Domestic cats are non-native introduced species. Evidence from a Mammal Society study found:
‘the British population of approximately 9 million cats was estimated to have brought home in the order of 92 (85-100) million prey items in the period of this survey, including 57 (52-63) million mammals, 27 (25-29) million birds and 5 (4-6) million reptiles and amphibians’.
Brought home dead of course. By any standards that’s quite a lot. And that’s without any they snacked on while away from home. Plus they are also progressively wiping out the native Wildcat as a genetically distinct species by inter-breeding.
The obvious question for any NGO, is ‘what would our members think ?’ if we launched a campaign about cats. The shortcut way to answer this is simply to ask ‘how many of our supporters have cats ?’ – answer quite enough not to want to go there.
This goes some way to explain why our woodland nature reseves are studded with high seats from which to cull introduced Muntjac deer, large sums are invested in anti-grey Squirrel campaigns in favour of native reds, extinction programmes are set up to eliminate introduced American crayfish from water catchments, and we have traps for Mink but cat flaps for cats. The cat evidence is essentially ignored.
[The RSPB cites the above study and says there is no evidence that cats are causing declines in bird species that do not often come across cats. The Society also argues that cats often take young birds (amongst which there is high mortality anyway) or sickly ones but that’s true of many predators. It does sell cat deterrents for gardeners (‘what you can do to help’). I find it unconvincing that so many cats killing so many birds and animals in effect, has no effect. Lack of studies rather than lack of impact probably best supports such a conclusion.]
Putting a bell on a cat is said to reduce bird kill per cat by about 30%. Not having a cat cuts it by 100%
Setting aside my personal enthusiasm for a well-structured campaign to start reigning in cats, I think it would be entirely understandable if the green groups sitting on the fence are concerned that they might lose some support, maybe legacies and donations, if they were to inflame pro-Brexit members by going public with their analysis of the evidence on the Leave or Remain question. But this is a much more important issue, with a huge amount evidence, than even the cat problem. And in most such cases what feels like a torrent of complaints often turns out to be a trickle of desertions so long as your actions are based on your values and mission (see below).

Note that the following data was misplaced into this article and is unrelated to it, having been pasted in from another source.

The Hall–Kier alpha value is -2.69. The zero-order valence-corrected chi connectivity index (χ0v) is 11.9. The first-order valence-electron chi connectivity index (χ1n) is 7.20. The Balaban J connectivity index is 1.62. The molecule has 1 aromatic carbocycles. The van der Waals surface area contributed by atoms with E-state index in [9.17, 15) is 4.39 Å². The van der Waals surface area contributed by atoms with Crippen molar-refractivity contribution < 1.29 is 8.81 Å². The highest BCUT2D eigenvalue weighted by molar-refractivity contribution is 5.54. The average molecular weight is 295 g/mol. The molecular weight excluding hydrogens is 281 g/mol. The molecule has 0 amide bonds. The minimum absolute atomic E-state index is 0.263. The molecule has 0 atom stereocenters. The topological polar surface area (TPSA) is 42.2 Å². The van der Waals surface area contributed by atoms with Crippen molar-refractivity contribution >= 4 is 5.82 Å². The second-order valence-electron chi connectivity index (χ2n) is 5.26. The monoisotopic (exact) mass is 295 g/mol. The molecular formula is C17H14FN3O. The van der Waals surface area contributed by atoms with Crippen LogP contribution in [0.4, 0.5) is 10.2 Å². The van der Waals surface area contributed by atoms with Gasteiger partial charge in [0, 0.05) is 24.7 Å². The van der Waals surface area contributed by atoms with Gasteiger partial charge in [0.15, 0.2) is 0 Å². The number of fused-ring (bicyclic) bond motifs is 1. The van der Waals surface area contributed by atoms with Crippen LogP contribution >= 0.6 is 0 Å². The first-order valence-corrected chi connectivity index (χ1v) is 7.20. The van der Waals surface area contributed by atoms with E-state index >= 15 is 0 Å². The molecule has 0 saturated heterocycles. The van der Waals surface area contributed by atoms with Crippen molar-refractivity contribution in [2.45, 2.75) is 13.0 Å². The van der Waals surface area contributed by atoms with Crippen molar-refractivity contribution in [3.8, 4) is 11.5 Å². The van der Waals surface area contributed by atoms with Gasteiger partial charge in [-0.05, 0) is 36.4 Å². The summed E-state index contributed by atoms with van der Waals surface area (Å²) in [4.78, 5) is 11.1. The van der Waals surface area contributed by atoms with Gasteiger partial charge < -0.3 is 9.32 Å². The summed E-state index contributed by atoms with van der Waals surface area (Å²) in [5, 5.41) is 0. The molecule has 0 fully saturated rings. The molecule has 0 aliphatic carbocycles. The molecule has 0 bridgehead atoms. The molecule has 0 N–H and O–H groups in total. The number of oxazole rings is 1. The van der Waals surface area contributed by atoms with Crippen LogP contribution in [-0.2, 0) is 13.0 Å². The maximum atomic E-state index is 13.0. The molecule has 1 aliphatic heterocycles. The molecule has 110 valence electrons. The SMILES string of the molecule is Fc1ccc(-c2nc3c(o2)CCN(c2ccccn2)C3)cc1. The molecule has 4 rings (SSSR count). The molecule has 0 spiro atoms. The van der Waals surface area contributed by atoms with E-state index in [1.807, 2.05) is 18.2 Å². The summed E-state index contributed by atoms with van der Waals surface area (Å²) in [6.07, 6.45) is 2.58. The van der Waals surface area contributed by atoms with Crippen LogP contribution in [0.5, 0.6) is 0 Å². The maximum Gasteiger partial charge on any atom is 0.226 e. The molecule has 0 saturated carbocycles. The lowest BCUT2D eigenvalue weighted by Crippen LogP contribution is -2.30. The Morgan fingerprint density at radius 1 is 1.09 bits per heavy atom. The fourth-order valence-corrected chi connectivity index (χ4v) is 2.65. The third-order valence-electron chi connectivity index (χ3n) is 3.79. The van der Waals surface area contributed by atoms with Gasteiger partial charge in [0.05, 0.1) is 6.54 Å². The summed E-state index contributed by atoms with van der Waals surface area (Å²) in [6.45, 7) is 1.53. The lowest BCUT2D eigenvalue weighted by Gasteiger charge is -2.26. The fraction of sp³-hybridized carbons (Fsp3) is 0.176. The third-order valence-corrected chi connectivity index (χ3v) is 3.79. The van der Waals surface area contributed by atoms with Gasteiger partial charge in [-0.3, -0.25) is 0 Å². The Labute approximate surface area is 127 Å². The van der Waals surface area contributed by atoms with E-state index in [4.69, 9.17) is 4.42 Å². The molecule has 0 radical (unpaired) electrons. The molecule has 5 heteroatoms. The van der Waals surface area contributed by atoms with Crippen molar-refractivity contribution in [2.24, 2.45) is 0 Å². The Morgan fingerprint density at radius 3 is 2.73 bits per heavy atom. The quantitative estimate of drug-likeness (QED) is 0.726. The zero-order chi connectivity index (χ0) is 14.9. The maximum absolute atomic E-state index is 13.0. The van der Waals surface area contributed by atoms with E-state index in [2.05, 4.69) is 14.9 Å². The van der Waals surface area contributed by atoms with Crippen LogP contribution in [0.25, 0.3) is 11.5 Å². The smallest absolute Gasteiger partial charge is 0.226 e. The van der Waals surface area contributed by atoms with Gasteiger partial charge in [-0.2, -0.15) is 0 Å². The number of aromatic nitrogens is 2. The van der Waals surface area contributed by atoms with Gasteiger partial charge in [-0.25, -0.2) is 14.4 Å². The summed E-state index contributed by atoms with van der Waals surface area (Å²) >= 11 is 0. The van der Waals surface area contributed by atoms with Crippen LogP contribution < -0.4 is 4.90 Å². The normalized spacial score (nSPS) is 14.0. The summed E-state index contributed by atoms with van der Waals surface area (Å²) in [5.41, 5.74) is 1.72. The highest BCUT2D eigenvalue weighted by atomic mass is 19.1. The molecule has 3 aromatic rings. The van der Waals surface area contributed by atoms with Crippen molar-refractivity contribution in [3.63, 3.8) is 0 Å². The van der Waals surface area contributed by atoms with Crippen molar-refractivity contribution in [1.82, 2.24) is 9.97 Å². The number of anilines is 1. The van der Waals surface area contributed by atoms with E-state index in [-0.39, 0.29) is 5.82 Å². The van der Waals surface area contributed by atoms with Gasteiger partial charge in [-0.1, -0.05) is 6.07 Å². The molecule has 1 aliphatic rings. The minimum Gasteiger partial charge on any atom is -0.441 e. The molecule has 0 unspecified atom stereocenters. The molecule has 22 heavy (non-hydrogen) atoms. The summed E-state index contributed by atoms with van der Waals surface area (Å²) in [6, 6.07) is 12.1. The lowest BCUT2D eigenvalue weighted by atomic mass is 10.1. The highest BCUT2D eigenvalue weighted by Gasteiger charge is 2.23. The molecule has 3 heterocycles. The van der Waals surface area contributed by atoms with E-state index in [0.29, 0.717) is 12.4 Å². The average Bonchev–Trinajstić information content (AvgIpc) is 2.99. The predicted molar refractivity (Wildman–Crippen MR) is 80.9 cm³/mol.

In the Final Analysis
This is one of those questions where what you decide to do, depends on how you decide. All ’cause’ organisations need two ways of deciding: by strategy (what’s effective) and by morals or ethics (what’s right).
What’s the best route to take ?
Making strategy is like making and using a map to chart the best route to your objective, preferably along a Critical Path.
Ideally what’s effective coincides with what’s right but sometimes, due to lack of certainty or information or extreme urgency or importance, you have to do what’s right, even if you don’t know it will be effective. Then you need a compass, an ethical or moral guide that simply says ‘this is the right way to go’.
Which is the right way to go ?
There is no doubt that the EU in/out question is an almighty mess and divisive, even in families (eg Boris Johnson, an outer, versus both his brother a pro-EU Minister and his dad Stanley who is an in-er and a founder of E4E). And it’s ironic that the Remain camp of the Government now wants NGOs to speak out in favour of staying in but has frightened the life out of them by a campaign of vilification against charities (in order, it’s rumoured, to reduce any influence they have at the next election) and a lot of restrictive new rules.
But whatever the result of the Referendum, environmental NGOs are going to have to live with the politicians now taking sides. All of them have had run in’s with government before: taking them to Judicial Review for example. It’s also true there are a lot of instinctive pro and anti Europeans in the UK, and the latter are a lot crosser about the whole thing but there are also a lot of undecideds. And although whatever green groups say is not in itself going to decide the issue one way or the other, if organisations which exist to pursue a cause and which want evidence based policy from governments, do not themselves weigh up the evidence and at least share the result, that is not a good thing.
WWF, the RSPB and the Wildlife Trusts have asked the Leave and Remain campaigns to say what they will do for the environment, so there is still time for them all to arrive at a considered view on whether the evidence shows in or out looks better, in the coming weeks. I hope they do.